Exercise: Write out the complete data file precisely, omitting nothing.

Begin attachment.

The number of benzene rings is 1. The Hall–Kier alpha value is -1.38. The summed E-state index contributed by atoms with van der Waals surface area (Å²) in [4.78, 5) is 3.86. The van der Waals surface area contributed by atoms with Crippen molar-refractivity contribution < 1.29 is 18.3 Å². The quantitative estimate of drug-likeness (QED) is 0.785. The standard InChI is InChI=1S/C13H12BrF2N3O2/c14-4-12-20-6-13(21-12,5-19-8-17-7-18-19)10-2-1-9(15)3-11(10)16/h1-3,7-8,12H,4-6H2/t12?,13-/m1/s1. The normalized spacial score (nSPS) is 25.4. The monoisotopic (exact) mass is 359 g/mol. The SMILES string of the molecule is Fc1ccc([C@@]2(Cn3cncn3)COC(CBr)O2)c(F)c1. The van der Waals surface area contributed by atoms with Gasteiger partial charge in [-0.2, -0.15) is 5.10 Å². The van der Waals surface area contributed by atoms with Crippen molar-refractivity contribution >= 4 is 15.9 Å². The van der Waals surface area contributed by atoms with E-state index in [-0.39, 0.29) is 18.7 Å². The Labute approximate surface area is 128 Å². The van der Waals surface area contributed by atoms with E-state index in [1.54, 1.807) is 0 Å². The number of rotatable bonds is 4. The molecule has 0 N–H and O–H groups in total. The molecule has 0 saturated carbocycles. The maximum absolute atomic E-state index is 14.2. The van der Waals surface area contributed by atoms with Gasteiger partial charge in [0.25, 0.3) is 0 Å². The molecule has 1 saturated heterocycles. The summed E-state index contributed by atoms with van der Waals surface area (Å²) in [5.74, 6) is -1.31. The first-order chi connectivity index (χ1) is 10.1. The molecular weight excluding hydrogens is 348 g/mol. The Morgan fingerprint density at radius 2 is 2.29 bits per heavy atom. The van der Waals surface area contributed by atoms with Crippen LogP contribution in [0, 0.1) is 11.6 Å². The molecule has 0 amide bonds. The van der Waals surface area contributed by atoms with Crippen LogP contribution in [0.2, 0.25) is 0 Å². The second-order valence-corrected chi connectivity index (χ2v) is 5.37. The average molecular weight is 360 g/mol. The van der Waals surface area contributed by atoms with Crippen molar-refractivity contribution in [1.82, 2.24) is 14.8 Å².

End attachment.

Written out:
The number of benzene rings is 1. The Hall–Kier alpha value is -1.38. The summed E-state index contributed by atoms with van der Waals surface area (Å²) in [4.78, 5) is 3.86. The van der Waals surface area contributed by atoms with Crippen molar-refractivity contribution < 1.29 is 18.3 Å². The quantitative estimate of drug-likeness (QED) is 0.785. The standard InChI is InChI=1S/C13H12BrF2N3O2/c14-4-12-20-6-13(21-12,5-19-8-17-7-18-19)10-2-1-9(15)3-11(10)16/h1-3,7-8,12H,4-6H2/t12?,13-/m1/s1. The normalized spacial score (nSPS) is 25.4. The monoisotopic (exact) mass is 359 g/mol. The SMILES string of the molecule is Fc1ccc([C@@]2(Cn3cncn3)COC(CBr)O2)c(F)c1. The van der Waals surface area contributed by atoms with Gasteiger partial charge in [-0.2, -0.15) is 5.10 Å². The van der Waals surface area contributed by atoms with Crippen molar-refractivity contribution >= 4 is 15.9 Å². The van der Waals surface area contributed by atoms with E-state index in [-0.39, 0.29) is 18.7 Å². The Labute approximate surface area is 128 Å². The van der Waals surface area contributed by atoms with E-state index in [1.54, 1.807) is 0 Å². The number of rotatable bonds is 4. The molecule has 0 N–H and O–H groups in total. The molecule has 0 saturated carbocycles. The maximum absolute atomic E-state index is 14.2. The van der Waals surface area contributed by atoms with Gasteiger partial charge in [0.25, 0.3) is 0 Å². The molecule has 1 saturated heterocycles. The summed E-state index contributed by atoms with van der Waals surface area (Å²) in [5.74, 6) is -1.31. The first-order chi connectivity index (χ1) is 10.1. The molecular weight excluding hydrogens is 348 g/mol. The Morgan fingerprint density at radius 2 is 2.29 bits per heavy atom. The van der Waals surface area contributed by atoms with Crippen LogP contribution in [0, 0.1) is 11.6 Å². The molecule has 0 amide bonds. The van der Waals surface area contributed by atoms with Crippen LogP contribution in [0.2, 0.25) is 0 Å². The second-order valence-corrected chi connectivity index (χ2v) is 5.37. The average molecular weight is 360 g/mol. The van der Waals surface area contributed by atoms with Crippen molar-refractivity contribution in [1.82, 2.24) is 14.8 Å².